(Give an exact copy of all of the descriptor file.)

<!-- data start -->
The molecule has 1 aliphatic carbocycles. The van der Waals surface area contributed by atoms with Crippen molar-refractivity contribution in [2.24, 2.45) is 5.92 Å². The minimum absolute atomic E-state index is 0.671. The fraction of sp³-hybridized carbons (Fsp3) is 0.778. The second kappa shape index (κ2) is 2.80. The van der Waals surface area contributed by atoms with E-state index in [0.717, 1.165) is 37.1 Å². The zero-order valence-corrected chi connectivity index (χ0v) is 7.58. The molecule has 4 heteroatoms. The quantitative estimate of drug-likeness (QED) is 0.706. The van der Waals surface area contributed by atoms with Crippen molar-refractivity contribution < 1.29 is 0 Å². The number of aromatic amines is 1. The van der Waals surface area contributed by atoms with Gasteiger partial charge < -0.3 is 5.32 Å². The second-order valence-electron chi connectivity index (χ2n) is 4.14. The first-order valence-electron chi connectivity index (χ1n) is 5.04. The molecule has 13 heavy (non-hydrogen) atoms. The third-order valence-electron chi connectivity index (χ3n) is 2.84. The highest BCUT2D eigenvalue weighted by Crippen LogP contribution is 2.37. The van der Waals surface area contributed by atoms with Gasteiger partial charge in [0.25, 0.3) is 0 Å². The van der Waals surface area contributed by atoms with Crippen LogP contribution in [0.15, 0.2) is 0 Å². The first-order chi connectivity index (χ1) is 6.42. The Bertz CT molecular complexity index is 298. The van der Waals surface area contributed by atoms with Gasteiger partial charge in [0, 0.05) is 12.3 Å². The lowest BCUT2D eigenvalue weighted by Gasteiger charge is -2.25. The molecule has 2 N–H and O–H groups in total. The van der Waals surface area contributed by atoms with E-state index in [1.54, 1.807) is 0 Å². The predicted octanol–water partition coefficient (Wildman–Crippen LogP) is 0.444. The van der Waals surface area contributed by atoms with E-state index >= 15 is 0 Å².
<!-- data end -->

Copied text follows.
The molecule has 1 aliphatic carbocycles. The van der Waals surface area contributed by atoms with Crippen molar-refractivity contribution in [2.24, 2.45) is 5.92 Å². The minimum absolute atomic E-state index is 0.671. The fraction of sp³-hybridized carbons (Fsp3) is 0.778. The second kappa shape index (κ2) is 2.80. The van der Waals surface area contributed by atoms with E-state index in [0.717, 1.165) is 37.1 Å². The zero-order valence-corrected chi connectivity index (χ0v) is 7.58. The molecule has 4 heteroatoms. The quantitative estimate of drug-likeness (QED) is 0.706. The van der Waals surface area contributed by atoms with Crippen molar-refractivity contribution < 1.29 is 0 Å². The number of aromatic amines is 1. The van der Waals surface area contributed by atoms with Gasteiger partial charge < -0.3 is 5.32 Å². The second-order valence-electron chi connectivity index (χ2n) is 4.14. The first-order valence-electron chi connectivity index (χ1n) is 5.04. The molecule has 13 heavy (non-hydrogen) atoms. The third-order valence-electron chi connectivity index (χ3n) is 2.84. The highest BCUT2D eigenvalue weighted by Crippen LogP contribution is 2.37. The van der Waals surface area contributed by atoms with Gasteiger partial charge in [0.25, 0.3) is 0 Å². The van der Waals surface area contributed by atoms with Crippen LogP contribution in [0.15, 0.2) is 0 Å². The first-order chi connectivity index (χ1) is 6.42. The Bertz CT molecular complexity index is 298. The van der Waals surface area contributed by atoms with Gasteiger partial charge in [0, 0.05) is 12.3 Å². The lowest BCUT2D eigenvalue weighted by Gasteiger charge is -2.25. The molecule has 2 N–H and O–H groups in total. The van der Waals surface area contributed by atoms with E-state index in [1.54, 1.807) is 0 Å². The predicted octanol–water partition coefficient (Wildman–Crippen LogP) is 0.444. The van der Waals surface area contributed by atoms with E-state index >= 15 is 0 Å².